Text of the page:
By: Larry Studt, M.D., Occupational Health & Medicine Program, Sacred Heart and St. Joseph Hospitals
Lyme disease is a bacterial infection transmitted by a tick. While it is a good idea to take preventive measures against ticks year-round, be extra vigilant in warmer months (April-September) when ticks are most active. Some simple steps to prevent Lyme disease include applying tick repellents with DEET to your clothing, shoes and socks before going out; when walking in wooded or grassy areas, wear shoes, long pants tucked into your socks, a long-sleeved shirt, a hat and gloves; and try to stick to trails and avoid walking through low bushes and long grass.
Check for ticks after being outdoors. Check under your arms, in and around your ears, inside your belly button, behind your knees, around your waist, and especially in your hair. Ticks can cling to clothing and pets and then attach to a person later, so don’t forget to carefully examine pets, coats, and backpacks.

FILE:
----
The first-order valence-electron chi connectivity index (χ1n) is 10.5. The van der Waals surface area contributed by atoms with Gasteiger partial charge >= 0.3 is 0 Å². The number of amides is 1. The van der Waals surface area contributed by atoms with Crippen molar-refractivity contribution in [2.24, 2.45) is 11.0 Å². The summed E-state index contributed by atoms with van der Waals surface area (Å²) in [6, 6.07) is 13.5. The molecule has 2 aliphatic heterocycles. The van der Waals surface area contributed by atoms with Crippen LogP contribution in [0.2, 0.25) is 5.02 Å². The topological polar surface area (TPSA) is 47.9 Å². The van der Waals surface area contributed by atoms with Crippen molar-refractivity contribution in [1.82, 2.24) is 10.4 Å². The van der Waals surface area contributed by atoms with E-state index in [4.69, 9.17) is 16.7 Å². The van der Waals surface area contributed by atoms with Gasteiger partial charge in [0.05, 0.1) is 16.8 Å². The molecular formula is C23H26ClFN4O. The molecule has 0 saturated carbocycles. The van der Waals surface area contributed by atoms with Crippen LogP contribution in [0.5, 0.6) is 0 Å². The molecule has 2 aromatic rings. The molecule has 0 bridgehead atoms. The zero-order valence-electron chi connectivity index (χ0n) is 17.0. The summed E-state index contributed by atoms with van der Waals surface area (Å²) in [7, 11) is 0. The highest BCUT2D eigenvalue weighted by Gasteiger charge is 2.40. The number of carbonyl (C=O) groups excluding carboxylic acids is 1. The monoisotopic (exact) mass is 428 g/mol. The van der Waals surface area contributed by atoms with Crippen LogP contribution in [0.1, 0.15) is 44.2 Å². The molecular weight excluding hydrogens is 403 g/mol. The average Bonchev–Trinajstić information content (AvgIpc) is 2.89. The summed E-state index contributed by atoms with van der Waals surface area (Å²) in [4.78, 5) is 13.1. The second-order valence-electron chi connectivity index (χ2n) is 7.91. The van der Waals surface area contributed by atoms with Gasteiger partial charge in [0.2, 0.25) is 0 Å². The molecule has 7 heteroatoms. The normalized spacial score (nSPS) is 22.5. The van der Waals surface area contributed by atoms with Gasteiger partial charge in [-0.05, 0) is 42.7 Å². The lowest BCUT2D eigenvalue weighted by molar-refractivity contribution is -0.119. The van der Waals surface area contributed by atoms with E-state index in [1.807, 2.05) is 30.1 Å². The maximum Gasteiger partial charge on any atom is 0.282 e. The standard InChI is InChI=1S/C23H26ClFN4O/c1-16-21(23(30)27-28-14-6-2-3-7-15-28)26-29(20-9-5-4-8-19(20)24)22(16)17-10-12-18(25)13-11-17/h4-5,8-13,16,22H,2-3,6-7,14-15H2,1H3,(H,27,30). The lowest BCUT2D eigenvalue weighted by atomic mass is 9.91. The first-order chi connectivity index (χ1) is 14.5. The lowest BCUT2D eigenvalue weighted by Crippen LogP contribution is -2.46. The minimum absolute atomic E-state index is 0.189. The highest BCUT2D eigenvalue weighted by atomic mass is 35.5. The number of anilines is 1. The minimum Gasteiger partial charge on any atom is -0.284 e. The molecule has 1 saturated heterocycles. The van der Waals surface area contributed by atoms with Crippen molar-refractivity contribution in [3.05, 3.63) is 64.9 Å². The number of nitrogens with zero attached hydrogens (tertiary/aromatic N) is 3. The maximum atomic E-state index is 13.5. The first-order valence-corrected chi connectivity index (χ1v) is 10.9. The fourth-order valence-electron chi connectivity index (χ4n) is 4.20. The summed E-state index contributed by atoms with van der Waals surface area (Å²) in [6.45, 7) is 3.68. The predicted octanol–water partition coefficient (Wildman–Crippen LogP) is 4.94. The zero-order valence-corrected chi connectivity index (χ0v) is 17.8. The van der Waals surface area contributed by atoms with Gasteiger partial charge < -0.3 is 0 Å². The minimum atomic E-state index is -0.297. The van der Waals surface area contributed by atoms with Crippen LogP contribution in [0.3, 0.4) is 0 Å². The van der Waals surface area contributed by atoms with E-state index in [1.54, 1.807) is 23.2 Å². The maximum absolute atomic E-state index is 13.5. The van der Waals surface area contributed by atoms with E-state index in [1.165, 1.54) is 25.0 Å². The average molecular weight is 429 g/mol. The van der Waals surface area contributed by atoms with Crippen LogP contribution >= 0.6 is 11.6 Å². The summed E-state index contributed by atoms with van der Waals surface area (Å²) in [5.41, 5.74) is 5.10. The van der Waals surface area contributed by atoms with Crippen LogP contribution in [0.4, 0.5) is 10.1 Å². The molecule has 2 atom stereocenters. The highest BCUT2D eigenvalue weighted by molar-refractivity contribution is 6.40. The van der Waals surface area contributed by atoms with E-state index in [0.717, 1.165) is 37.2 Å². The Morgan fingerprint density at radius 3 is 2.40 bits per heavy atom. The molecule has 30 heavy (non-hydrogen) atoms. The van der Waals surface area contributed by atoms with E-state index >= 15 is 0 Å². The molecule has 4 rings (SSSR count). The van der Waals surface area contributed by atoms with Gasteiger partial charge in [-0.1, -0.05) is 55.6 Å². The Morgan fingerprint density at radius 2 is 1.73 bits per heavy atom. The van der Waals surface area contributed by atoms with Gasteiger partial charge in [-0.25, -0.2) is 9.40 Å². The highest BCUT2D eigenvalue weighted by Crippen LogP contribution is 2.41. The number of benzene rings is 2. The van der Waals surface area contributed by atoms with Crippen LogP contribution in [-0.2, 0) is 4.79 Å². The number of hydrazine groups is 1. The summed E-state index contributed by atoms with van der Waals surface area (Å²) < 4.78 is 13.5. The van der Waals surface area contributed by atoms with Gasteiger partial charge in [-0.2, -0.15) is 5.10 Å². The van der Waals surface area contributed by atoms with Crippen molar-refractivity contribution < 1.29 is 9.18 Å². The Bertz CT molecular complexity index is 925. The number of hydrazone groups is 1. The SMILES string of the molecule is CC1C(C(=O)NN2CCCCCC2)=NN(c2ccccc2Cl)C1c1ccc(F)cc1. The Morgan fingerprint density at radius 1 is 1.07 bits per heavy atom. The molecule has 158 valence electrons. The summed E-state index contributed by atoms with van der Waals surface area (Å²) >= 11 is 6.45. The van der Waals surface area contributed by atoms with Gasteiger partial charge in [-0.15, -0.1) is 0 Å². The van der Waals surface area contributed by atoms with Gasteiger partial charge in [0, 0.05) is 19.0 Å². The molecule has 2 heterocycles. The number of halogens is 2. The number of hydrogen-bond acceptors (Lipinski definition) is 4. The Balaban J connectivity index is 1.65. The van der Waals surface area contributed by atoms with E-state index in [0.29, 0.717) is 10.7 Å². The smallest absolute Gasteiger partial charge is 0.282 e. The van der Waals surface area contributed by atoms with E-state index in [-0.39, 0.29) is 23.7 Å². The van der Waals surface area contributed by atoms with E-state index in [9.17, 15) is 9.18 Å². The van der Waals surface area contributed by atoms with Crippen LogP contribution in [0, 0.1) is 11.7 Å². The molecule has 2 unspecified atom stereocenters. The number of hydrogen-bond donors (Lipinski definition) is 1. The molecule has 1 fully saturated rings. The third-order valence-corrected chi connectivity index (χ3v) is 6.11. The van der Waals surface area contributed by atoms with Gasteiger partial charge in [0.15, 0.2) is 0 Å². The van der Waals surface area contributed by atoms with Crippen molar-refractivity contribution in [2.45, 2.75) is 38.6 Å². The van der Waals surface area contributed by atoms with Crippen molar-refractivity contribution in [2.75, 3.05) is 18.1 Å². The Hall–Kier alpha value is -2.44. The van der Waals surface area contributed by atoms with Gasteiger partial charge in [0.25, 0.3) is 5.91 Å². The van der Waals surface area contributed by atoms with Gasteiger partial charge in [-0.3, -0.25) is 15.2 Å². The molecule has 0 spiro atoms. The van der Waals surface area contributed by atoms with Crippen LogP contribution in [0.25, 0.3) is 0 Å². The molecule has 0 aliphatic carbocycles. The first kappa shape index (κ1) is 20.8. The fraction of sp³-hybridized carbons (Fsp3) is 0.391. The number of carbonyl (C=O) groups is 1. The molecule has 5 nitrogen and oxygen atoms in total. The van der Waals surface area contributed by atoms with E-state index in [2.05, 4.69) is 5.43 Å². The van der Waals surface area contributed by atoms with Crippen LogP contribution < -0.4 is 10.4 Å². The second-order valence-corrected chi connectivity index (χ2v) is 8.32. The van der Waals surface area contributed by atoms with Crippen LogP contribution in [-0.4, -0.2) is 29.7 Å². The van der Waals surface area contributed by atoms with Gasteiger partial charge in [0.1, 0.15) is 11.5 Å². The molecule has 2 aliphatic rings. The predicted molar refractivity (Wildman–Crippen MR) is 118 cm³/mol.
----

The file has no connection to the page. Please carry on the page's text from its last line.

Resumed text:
If you find a tick, remove it with tweezers. Don't squeeze or crush the tick, but pull carefully and steadily. Once you've removed the entire tick, dispose of it and apply antiseptic to the bite area.
Typical symptoms of Lyme Disease include flu-like symptoms such as a stiff neck, chills, fever, swollen lymph nodes, headaches, fatigue, muscle aches, and joint pain. You also may experience a large, expanding skin rash around the area of the tick bite that looks like a “bull’s eye.”
Most cases of Lyme disease can be treated successfully with a few weeks of antibiotics. However, if left untreated, infection can spread to joints, the heart, and the nervous system.
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